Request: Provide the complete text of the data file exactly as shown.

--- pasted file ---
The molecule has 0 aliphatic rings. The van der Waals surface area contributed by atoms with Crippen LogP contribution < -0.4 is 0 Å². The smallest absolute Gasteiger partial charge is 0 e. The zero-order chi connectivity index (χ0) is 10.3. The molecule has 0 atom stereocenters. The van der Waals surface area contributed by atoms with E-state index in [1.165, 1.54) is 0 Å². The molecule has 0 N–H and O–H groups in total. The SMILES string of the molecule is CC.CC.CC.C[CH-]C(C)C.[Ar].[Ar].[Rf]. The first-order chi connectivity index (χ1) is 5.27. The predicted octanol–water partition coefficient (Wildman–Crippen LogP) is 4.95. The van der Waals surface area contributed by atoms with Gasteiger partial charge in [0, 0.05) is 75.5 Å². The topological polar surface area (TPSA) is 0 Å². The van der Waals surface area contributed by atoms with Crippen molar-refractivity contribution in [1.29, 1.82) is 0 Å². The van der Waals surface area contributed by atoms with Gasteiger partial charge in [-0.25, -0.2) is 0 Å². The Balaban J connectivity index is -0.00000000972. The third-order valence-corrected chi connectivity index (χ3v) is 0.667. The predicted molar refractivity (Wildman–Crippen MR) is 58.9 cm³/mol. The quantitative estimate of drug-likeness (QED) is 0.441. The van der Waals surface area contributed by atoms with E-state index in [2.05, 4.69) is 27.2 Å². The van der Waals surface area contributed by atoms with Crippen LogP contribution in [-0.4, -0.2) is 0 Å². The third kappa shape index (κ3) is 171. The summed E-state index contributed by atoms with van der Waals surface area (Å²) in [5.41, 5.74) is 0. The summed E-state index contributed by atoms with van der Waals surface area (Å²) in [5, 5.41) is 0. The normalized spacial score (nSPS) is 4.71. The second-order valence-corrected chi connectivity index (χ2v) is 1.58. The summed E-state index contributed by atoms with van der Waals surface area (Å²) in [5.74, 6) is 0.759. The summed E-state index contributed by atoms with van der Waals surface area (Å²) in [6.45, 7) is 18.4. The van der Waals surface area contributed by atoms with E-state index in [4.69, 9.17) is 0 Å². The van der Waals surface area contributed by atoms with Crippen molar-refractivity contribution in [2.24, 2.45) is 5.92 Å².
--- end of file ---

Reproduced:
The molecule has 0 aliphatic rings. The van der Waals surface area contributed by atoms with Crippen LogP contribution < -0.4 is 0 Å². The smallest absolute Gasteiger partial charge is 0 e. The zero-order chi connectivity index (χ0) is 10.3. The molecule has 0 atom stereocenters. The van der Waals surface area contributed by atoms with E-state index in [1.165, 1.54) is 0 Å². The molecule has 0 N–H and O–H groups in total. The SMILES string of the molecule is CC.CC.CC.C[CH-]C(C)C.[Ar].[Ar].[Rf]. The first-order chi connectivity index (χ1) is 5.27. The predicted octanol–water partition coefficient (Wildman–Crippen LogP) is 4.95. The van der Waals surface area contributed by atoms with Gasteiger partial charge in [0, 0.05) is 75.5 Å². The topological polar surface area (TPSA) is 0 Å². The van der Waals surface area contributed by atoms with Crippen molar-refractivity contribution in [1.29, 1.82) is 0 Å². The van der Waals surface area contributed by atoms with Gasteiger partial charge in [-0.25, -0.2) is 0 Å². The Balaban J connectivity index is -0.00000000972. The third-order valence-corrected chi connectivity index (χ3v) is 0.667. The predicted molar refractivity (Wildman–Crippen MR) is 58.9 cm³/mol. The quantitative estimate of drug-likeness (QED) is 0.441. The van der Waals surface area contributed by atoms with E-state index in [2.05, 4.69) is 27.2 Å². The van der Waals surface area contributed by atoms with Crippen LogP contribution in [-0.4, -0.2) is 0 Å². The third kappa shape index (κ3) is 171. The summed E-state index contributed by atoms with van der Waals surface area (Å²) in [5.41, 5.74) is 0. The summed E-state index contributed by atoms with van der Waals surface area (Å²) in [5, 5.41) is 0. The normalized spacial score (nSPS) is 4.71. The second-order valence-corrected chi connectivity index (χ2v) is 1.58. The summed E-state index contributed by atoms with van der Waals surface area (Å²) in [5.74, 6) is 0.759. The summed E-state index contributed by atoms with van der Waals surface area (Å²) in [6.45, 7) is 18.4. The van der Waals surface area contributed by atoms with E-state index in [4.69, 9.17) is 0 Å². The van der Waals surface area contributed by atoms with Crippen molar-refractivity contribution in [2.24, 2.45) is 5.92 Å².